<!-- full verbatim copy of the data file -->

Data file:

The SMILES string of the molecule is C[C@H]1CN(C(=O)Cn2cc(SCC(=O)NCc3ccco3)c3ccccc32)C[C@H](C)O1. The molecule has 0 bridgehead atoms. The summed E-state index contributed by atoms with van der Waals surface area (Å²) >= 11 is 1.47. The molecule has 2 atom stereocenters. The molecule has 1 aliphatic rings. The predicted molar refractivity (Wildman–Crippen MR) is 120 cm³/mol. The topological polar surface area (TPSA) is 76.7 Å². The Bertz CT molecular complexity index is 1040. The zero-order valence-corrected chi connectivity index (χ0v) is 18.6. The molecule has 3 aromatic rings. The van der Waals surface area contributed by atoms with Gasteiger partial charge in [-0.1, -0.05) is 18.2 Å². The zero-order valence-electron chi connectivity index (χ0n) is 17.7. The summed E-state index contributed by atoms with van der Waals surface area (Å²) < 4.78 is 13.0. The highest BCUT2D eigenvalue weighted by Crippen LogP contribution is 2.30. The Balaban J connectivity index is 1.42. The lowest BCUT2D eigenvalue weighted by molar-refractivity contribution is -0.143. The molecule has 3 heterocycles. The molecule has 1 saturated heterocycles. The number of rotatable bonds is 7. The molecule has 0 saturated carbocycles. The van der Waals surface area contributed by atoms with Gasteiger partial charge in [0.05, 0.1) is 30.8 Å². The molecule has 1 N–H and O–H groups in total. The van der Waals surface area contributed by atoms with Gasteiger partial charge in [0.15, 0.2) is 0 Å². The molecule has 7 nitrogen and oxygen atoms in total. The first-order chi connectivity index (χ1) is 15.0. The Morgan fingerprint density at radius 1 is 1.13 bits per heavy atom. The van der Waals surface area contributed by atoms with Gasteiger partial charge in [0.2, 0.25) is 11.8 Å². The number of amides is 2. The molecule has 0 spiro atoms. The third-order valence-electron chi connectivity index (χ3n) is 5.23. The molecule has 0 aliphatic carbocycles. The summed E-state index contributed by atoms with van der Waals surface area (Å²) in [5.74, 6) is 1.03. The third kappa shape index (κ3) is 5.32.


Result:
The SMILES string of the molecule is C[C@H]1CN(C(=O)Cn2cc(SCC(=O)NCc3ccco3)c3ccccc32)C[C@H](C)O1. The molecule has 0 bridgehead atoms. The summed E-state index contributed by atoms with van der Waals surface area (Å²) >= 11 is 1.47. The molecule has 2 atom stereocenters. The molecule has 1 aliphatic rings. The predicted molar refractivity (Wildman–Crippen MR) is 120 cm³/mol. The topological polar surface area (TPSA) is 76.7 Å². The Bertz CT molecular complexity index is 1040. The zero-order valence-corrected chi connectivity index (χ0v) is 18.6. The molecule has 3 aromatic rings. The van der Waals surface area contributed by atoms with Gasteiger partial charge in [-0.1, -0.05) is 18.2 Å². The zero-order valence-electron chi connectivity index (χ0n) is 17.7. The summed E-state index contributed by atoms with van der Waals surface area (Å²) < 4.78 is 13.0. The highest BCUT2D eigenvalue weighted by Crippen LogP contribution is 2.30. The Balaban J connectivity index is 1.42. The lowest BCUT2D eigenvalue weighted by molar-refractivity contribution is -0.143. The molecule has 3 heterocycles. The molecule has 1 saturated heterocycles. The number of rotatable bonds is 7. The molecule has 0 saturated carbocycles. The van der Waals surface area contributed by atoms with Gasteiger partial charge in [0.05, 0.1) is 30.8 Å². The molecule has 1 N–H and O–H groups in total. The van der Waals surface area contributed by atoms with Gasteiger partial charge in [0.15, 0.2) is 0 Å². The molecule has 7 nitrogen and oxygen atoms in total. The first-order chi connectivity index (χ1) is 15.0. The Morgan fingerprint density at radius 1 is 1.13 bits per heavy atom. The van der Waals surface area contributed by atoms with Gasteiger partial charge in [0.2, 0.25) is 11.8 Å². The number of amides is 2. The molecule has 0 spiro atoms. The third-order valence-electron chi connectivity index (χ3n) is 5.23. The molecule has 0 aliphatic carbocycles. The summed E-state index contributed by atoms with van der Waals surface area (Å²) in [5.74, 6) is 1.03. The third kappa shape index (κ3) is 5.32.